While he was a Minister of Health of Ethiopia, the newly elected WHO director general actively involved and contributed to the aforementioned objectives of NEPAD. As some analysts argue, Dr Tedros’s engagement with the above-noted projects provides him with the extra energy to incorporate the African agency in his effort to assure universal health coverage of the WHO. The strong support given by the African Union during Tedros’s election campaign can be noted as a good illustration of the above argument. In their 17 May 2017 release, the African Ambassadors to the United Nations in Geneva asserted that “WHO is at a crossroads and requires a determined reformer. We are calling on all WHO Member States and regional country groups to support and vote for Dr Tedros.”

Hence, the election of the first African director general of the WHO is a strategic decision of the member states. This decision will inspire the organization to achieve its prime objective of having a healthy and productive global society. Most importantly, Dr Tedros will have a special role to achieve the universal health coverage by culminating the deep injustices of healthcare between the developed and developing world.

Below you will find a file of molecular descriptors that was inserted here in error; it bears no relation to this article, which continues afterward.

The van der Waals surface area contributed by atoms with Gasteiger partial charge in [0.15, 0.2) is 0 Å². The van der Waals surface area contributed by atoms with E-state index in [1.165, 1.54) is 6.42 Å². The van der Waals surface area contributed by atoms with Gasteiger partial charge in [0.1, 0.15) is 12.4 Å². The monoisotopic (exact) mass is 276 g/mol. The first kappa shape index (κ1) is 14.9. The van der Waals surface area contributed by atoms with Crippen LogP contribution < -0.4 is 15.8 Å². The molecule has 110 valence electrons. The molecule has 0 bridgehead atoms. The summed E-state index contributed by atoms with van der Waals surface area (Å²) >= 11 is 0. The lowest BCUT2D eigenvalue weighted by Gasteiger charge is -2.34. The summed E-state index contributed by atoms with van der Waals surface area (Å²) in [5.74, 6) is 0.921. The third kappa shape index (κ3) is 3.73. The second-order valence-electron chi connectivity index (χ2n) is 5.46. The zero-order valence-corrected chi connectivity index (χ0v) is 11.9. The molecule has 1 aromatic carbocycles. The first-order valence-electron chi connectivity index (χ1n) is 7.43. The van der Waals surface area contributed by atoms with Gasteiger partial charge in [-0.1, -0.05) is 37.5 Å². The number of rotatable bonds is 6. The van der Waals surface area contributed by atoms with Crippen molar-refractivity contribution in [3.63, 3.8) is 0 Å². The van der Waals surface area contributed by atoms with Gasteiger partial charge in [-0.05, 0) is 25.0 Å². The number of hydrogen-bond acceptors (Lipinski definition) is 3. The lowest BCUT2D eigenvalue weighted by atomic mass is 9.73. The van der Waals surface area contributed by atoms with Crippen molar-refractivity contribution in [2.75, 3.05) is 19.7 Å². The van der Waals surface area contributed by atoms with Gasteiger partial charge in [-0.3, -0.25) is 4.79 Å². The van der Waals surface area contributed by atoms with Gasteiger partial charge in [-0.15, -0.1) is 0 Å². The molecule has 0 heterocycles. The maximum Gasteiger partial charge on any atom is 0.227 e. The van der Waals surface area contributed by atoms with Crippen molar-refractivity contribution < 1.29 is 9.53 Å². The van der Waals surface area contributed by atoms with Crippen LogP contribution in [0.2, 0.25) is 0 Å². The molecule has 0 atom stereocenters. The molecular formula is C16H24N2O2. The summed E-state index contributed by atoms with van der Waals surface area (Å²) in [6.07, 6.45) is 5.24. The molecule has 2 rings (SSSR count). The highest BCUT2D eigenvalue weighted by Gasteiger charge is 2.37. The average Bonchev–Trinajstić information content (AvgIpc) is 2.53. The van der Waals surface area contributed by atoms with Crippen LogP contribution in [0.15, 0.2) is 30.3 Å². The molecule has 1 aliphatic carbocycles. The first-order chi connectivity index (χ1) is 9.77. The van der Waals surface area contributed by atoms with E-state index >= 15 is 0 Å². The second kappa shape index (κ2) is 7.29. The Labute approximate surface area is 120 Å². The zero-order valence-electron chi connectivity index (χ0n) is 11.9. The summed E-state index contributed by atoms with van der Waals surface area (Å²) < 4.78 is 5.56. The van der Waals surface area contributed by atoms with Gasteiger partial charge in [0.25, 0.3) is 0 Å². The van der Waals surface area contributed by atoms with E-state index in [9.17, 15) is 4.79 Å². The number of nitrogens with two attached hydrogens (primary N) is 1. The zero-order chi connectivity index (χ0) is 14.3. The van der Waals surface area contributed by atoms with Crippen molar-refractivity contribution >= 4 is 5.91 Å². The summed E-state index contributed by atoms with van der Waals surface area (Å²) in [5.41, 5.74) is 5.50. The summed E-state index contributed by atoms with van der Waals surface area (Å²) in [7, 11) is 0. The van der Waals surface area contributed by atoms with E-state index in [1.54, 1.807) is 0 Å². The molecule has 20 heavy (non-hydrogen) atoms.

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Dr. Muzeyen Hawas SEBSEBE
Muzeyen Hawas Sebsebe was born in 1977, Addis Ababa, Ethiopia. He attended his primary, junior and highschool education at Addis Ababa. In 1999 he has joined Bahir Dar University, History Department. In July 2002 he has defended his thesis entitled the Biography of Aklilu Habtewold and grduated İn BED degree. In 2008 he has obtained his MA degree in Social Anthropology from Addis Ababa University. He wrote His MA thesis on the Provision of Household Food Security and Womens Pivotal Role. From 2009-2011 he has worked as lecturer at Dilla University, School of Social Science and Humanities, Department of Anthropology. During his stay at Dilla University, he has provided various Anthropological courses. Currently, he is writing his PhD dissertation entitled Diversification of Ethiopia’s Foreign Policy: Post-Cold War era Ethio-Turkish Relation as a case Analysis. His research interest areas includes foreign policy, regional integration, regional and international organizations. Together with his academic activities, he is also active on various Ethiopian students activities in Turkey. He actively engages in founding organizations such as Habeshistan Development and Cooperation Association and Horn of Africa Strategic Study Center